Move to the moments immediately prior to your competition. Imagine monitoring and manipulating your activation levels. Imagine narrowing your focus to a razor’s edge, and zeroing in on those select few focus points that will best prepare you for that opening tip-off, that first play, those first few moments of competition.
Then progress to your competition itself. As before, use your senses to make your images vivid, and begin working through scenarios, good and bad. Rehearse the good stuff—imagining directing your focus to the appropriate places, using proper mechanics, executing game plans, giving yourself positive self-talk—and prepare for the bad stuff—distractions, missed opportunities, stress—always envisioning yourself re-directing your attention from destructive to constructive thoughts. If you encounter a scenario that gives you trouble, conquer it with repetition. Rewind and re-imagine it. Revisit it in your future imagery. Rehearse strategies for overcoming it. Rehearse yourself playing with or in spite of it.
This sort of imagery practice emphasizes the importance of a daily imagery routine. It would be impossible to run through an entire competition, and all of its many possibilities, in a single imagery session, but daily sessions of 10-15 minutes will provide ample opportunity to incrementally work your way through a significant number of them over time.
Skill- or Situation-Specific Imagery
As you advance in your mental training, you may find there are specific goals or problem-areas that require additional attention. These could include learning new skills or strategies, or overcoming a specific mental hurdle or performance obstacle (perhaps making that throw to first base has suddenly become a challenge). In these cases, using imagery in combination with the “100 reps per night” strategy can prove highly effective. Using imagery to mentally rehearse a new or problematic skill over and over again—including confronting and overcoming potential obstacles to executing those skills—can greatly accelerate your development, make motor movements more fluid, and build strong, automatic responses to mental blocks and triggers.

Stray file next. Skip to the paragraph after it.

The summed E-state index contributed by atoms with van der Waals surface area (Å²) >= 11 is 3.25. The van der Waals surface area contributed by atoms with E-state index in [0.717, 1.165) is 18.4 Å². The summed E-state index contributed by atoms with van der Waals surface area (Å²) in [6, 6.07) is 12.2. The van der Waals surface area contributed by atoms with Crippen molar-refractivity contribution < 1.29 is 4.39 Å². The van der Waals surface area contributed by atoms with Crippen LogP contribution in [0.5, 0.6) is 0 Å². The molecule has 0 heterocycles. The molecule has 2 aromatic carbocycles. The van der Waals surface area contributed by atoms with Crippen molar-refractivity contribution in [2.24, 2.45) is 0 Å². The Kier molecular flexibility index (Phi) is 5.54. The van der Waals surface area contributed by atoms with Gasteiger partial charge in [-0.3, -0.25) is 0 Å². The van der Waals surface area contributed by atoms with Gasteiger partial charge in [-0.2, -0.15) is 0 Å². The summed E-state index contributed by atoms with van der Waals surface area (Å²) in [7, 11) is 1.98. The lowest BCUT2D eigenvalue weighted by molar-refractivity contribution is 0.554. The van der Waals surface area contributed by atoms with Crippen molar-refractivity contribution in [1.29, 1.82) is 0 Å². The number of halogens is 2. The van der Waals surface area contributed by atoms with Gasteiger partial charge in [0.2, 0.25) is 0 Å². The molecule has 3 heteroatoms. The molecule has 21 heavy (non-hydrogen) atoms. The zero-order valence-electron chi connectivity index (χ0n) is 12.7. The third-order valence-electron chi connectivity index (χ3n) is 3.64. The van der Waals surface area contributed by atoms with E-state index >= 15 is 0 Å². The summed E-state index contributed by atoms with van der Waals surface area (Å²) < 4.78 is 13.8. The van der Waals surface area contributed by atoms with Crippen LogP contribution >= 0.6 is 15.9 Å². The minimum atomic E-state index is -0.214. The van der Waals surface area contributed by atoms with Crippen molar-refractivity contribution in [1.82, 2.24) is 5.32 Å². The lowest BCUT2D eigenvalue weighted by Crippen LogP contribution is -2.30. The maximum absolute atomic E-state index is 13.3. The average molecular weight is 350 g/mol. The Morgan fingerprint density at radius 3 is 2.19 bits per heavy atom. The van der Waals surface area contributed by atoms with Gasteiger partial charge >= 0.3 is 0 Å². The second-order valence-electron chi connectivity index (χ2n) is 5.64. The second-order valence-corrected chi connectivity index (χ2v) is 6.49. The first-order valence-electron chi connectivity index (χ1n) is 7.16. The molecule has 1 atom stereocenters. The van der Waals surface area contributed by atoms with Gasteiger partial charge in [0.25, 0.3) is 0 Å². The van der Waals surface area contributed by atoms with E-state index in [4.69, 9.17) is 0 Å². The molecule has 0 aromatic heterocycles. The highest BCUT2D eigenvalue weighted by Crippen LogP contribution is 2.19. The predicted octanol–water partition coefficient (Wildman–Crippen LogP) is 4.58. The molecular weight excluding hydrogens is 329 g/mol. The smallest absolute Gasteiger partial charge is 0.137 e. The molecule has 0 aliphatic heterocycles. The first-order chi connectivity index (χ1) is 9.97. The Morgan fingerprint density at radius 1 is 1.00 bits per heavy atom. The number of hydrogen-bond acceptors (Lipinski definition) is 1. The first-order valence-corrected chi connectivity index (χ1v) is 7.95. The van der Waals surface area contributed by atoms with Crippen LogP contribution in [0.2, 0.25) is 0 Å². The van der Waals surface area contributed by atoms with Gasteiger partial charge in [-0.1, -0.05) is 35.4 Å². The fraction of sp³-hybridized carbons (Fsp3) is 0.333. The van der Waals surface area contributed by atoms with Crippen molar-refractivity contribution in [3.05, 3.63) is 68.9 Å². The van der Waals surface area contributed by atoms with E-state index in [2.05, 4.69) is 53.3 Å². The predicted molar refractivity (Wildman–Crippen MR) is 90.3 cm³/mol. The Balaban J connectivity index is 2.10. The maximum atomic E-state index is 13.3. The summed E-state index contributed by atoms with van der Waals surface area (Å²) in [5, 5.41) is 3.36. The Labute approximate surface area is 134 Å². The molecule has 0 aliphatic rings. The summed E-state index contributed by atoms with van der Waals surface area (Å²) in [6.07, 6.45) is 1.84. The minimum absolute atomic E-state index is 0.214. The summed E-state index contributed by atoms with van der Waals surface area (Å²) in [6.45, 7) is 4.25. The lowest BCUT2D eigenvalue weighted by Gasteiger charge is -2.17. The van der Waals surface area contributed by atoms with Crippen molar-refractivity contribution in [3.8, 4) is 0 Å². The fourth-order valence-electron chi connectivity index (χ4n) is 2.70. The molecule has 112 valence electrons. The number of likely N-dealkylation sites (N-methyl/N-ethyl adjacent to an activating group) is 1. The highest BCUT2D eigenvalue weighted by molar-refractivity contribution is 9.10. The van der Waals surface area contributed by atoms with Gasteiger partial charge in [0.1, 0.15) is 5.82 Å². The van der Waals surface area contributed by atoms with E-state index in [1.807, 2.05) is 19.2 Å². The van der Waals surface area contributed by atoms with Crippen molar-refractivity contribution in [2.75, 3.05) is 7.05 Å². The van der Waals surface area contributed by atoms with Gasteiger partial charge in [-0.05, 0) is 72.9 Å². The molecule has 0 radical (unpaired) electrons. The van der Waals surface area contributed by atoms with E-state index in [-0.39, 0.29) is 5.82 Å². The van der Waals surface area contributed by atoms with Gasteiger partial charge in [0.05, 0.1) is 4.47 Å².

In skill- or situation-specific imagery, our effort is to gain experience or regain comfort or motor-coordination, so a high number of high-quality mental repetitions is our target. Many advanced athletes will complete up to 100 repetitions of a single movement or scenario per session (hence the “100 reps per night” nickname).
Similar to learning a new skill or refining an old one, we can neurologically ingrain our pre-performance routines through imagery. When we activate our neurons during this form of imagery, we’re priming our brains for the important moments prior to competition, which can build confidence and aid in consistency. Just like imaging a skill or competitive scenario, pre-performance imagery allows us to imagine the entire sequence of events preceding a competition—from emerging from the bus to our pre-performance routines themselves—and envision ourselves coming out prepared.